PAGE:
The NY city council has today voted in favor of a bill that would give restaurants in the city the option to add a surcharge of up to 10 percent of the diner’s bill as an economic recovery aid measure during the epidemic. The provision will come into force immediately after the mayor, who is in support of the bill, signs it into law. This will extend to 90 days after indoor food is allowed at full capacity.
“This bill will give the restaurant the freedom it needs to increase revenues to cover rapidly rising labor and compliance costs and to keep them in business,” it said in a statement.
Additional revenue from surcharges can be placed toward any part of the business that the restaurant owner chooses, although customers must clarify that fees are not interchangeable with tips and the money does not go toward employees’ salaries.
New York Hospitality Alliance executive director Andrew Riggi said in a statement praising the City Council on the vote, that the bill would give NYC restaurants “the chance for an existential battle.”
Not everyone is happy with the decision of the city council. Saryu Jayaraman, president of One Fair Ways, a national organization that advocates for the abolition of the tipped minimum wage, said in a statement that during surcharge dinner “cuts to previously reduced customer tips during an epidemic” Huh”. Less tip when they see the COVID-19 surcharge automatically added to the bill.
Jayaraman said, “While it is important that we support the New York City restaurant industry during this unprecedented crisis, we should not forget about the individual restaurant workers who have spent the last six months living with serious disproportionate losses in their lives. Has seen adverse effects. ” One Fair Wedge called on the city council to reject the law unless the surcharge could only be used by restaurants that do not use tip credits and already pay minimum wages of $ 15 per hour to each worker Pay.
The COVID-19 recovery surcharge is an evolution of a bill originally introduced by Borelli two years ago. In the original bill, Borelli called on the city to allow restaurants to add surcharges of up to 5 percent to customers’ bills to offset rising rents and other operating costs.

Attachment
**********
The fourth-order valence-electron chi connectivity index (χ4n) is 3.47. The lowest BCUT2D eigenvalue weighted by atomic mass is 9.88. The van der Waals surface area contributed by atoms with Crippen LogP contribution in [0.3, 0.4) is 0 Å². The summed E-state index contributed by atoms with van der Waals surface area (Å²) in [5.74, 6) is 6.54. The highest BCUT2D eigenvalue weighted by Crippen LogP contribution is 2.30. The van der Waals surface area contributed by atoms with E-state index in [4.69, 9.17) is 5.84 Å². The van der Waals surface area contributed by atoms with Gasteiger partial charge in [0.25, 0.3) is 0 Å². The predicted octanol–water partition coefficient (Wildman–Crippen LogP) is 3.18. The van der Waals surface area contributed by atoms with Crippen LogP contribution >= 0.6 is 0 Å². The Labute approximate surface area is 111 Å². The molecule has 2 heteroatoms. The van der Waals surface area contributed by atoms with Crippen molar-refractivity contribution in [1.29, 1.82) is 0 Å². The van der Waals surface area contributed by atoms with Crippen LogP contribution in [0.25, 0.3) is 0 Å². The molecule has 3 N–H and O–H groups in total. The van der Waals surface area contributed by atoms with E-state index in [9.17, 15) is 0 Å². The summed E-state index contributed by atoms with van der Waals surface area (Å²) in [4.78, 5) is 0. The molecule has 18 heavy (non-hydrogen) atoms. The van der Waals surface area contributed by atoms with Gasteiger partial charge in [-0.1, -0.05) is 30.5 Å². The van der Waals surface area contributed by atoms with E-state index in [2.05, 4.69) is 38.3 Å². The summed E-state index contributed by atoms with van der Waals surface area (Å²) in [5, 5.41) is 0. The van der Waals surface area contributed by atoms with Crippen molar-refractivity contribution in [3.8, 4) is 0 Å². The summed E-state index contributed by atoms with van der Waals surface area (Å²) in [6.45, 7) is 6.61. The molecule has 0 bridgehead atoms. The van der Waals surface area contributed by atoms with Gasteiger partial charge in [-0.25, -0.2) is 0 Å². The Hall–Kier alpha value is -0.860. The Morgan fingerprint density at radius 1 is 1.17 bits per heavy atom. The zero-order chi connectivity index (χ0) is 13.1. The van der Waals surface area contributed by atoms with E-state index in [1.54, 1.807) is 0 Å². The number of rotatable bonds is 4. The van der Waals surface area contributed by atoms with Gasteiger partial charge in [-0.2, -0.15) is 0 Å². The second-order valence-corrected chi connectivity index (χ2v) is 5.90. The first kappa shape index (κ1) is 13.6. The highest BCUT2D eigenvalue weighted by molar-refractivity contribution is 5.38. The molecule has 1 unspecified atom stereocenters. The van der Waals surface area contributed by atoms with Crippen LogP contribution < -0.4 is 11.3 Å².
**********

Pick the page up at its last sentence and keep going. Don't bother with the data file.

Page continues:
At the time, more than 200 restaurants signed a letter in support of adding a surcharge. Eater critic Ryan Sutton argued against a version of the measure originally introduced in 2018, stating that the provision would allow restaurants to keep menu prices artificially low, and a surprise bill at the end of dinner night Will end with
Mayor Bill de Blasio was also against the original bill, but supported the surcharge in the light of the current economic crisis. The mayor’s spokesman says, “The mayor supports the bill and he would be proud to sign it.” “This is an unprecedented emergency, and we will do everything we can to support an industry that employs thousands of New Yorkers and makes us the largest city in the world.” The date and time of when the law will be signed has not yet been determined.
Surcharges have already been granted elsewhere in the state and other US cities including San Francisco and Los Angeles.
In NYC, the bill ultimately did not go ahead yet, as a recovered COVID-19 recovery measure. The city council has quickly pushed through several emergency assistance measures for small businesses during the epidemic, including a 20 percent cap on food fees that restaurants charge meal delivery services, and waives pavement café fees for a year is.
A spokesperson for Borelli confirmed that his office would continue to push for permanent surcharge allowances in the city after the current emergency deadline expired.